- For maximum efficiency, concentrate on a single section at a time until you’ve gone over your entire vehicle.
Wax your car every 2-3 months.The wax will begin to wear down and lose its effectiveness within a month. You can maintain your car’s armor by regularly applying a fresh coat of wax. Not only will this keep it looking good, it will also make it less likely to attract bugs and other roadway messes.
- If you dread the time and labor involved in waxing your vehicle yourself, consider taking it to have it done by a professional.
Spot-Cleaning with Miscellaneous Items
Treat stubborn spots with Ivory soap.While most varieties of household soaps are a poor fit for automobiles, Ivory soap is designed to be especially gentle. It contains mild acids that will eat away at sun-baked splatters without harming the paint underneath.
- Ivory soap is available in liquid or bar form, and can be found at most major supermarkets or drug stores.
- To treat your car’s finish with a solid bar of soap, rub the soap into damp cloth until it begins to bubble, then use the cloth to scrub the affected area.
Spot clean with baking soda.Mix a couple tablespoons of baking soda with water to form a paste. Spread the paste over small areas littered with dried insects and leave it to sit for 5-10 minutes. Once time is up, wipe away the baking soda paste with a microfiber towel, then rinse and dry.
- Baking soda is another item most people keep in their homes that can be used to safely and effectively lift stains on a vehicle’s exterior.
Use WD-40 to loosen insect grime.Spray the spot very lightly with WD-40 and leave it to take effect for 1-2 minutes. You can then simply wipe away the insects using a clean cloth. This makes a handy solution for busting bug spots when you’re unable to give your car a proper wash or wax.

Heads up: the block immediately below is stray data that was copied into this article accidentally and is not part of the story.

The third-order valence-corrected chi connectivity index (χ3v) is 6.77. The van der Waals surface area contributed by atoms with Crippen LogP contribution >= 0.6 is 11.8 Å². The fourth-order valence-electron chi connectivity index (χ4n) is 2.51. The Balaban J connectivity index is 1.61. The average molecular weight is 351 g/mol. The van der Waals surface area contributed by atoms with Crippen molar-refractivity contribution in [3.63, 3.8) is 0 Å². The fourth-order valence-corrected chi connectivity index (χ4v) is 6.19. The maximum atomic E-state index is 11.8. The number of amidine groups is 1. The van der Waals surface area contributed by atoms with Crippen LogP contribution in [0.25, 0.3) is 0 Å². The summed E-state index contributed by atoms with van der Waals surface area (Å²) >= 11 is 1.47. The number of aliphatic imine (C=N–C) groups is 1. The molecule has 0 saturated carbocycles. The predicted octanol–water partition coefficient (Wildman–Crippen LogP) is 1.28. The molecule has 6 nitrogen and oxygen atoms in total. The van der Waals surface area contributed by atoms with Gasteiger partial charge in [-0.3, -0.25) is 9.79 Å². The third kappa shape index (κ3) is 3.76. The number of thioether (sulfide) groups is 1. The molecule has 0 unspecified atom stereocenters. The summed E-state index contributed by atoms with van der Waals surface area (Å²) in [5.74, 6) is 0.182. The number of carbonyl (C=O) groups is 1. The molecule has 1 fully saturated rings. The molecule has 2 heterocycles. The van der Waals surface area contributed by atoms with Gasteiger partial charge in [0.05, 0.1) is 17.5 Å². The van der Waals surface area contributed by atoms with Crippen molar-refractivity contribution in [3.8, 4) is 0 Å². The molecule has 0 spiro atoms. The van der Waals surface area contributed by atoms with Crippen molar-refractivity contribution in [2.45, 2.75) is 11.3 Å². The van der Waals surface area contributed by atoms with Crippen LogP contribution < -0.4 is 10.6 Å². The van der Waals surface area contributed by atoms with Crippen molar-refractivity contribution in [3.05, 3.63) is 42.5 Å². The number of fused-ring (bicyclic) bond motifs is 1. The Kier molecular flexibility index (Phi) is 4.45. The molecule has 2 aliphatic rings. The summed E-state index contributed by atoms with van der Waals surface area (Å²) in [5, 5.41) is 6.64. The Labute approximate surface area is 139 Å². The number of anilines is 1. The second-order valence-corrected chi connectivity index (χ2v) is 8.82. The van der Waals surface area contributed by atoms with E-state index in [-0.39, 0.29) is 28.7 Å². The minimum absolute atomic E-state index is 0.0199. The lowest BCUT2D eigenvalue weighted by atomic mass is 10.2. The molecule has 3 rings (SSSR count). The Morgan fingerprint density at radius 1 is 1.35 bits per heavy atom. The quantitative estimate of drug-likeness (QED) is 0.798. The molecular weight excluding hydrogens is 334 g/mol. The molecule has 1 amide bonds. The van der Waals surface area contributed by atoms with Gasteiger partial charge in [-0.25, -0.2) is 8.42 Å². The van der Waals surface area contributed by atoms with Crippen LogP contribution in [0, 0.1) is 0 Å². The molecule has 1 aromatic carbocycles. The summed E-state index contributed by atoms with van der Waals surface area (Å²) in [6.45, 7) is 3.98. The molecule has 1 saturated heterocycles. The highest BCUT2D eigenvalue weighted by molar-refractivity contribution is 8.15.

- Oils like WD-40 are formulated to cut through grease and other types of resilient residue, which makes it perfect for dealing with crusty gunk.
- As an added bonus, WD-40 is useful for reducing the appearance of scratches in a car’s paint.
Scour heavy buildup with steel wool.If insects are piled on so thick that other methods fail to remove them, or they’ve had a long time to become cemented into place, you can use a very fine steel wool (#000 grade is optimal) to wear them down. This will require you to work slowly and cautiously, but with a steady hand it’s practically guaranteed to erase even the most maddening messes.
- Focus on a small area and use as little pressure as possible.
- This is only recommended as a worst case scenario solution. If you’re not careful, you could easily leave scratches on your car.
- Dealing with splatters while they’re still fresh will make them much easier to erase.
- Get in the habit of washing your car more frequently in the warm, humid months when bugs tend to be out in greater numbers.
- If you encounter a swarm out on the open road, make a pit stop at a gas station and give your windshield a wipedown with a squeegee.
- Try treating your windshield with a special water repellent, such as Rain-X or Aquapel. These products make it harder for things like dirt, bugs and precipitation to build up on the glass surfaces of your vehicle.
- It may be worth a shot to run your car through an automated car wash. However, a car wash is not guaranteed to remove insects in tricky areas the way a thorough hand washing will.
- Avoid using any products that haven’t been approved for cleaning vehicle exteriors. The majority of cleaners are made with harsh chemicals that can easily ruin your car’s paint.
Video: How to Remove Very Dried On Bugs Off Your Car - Exterior Car Detail Part 16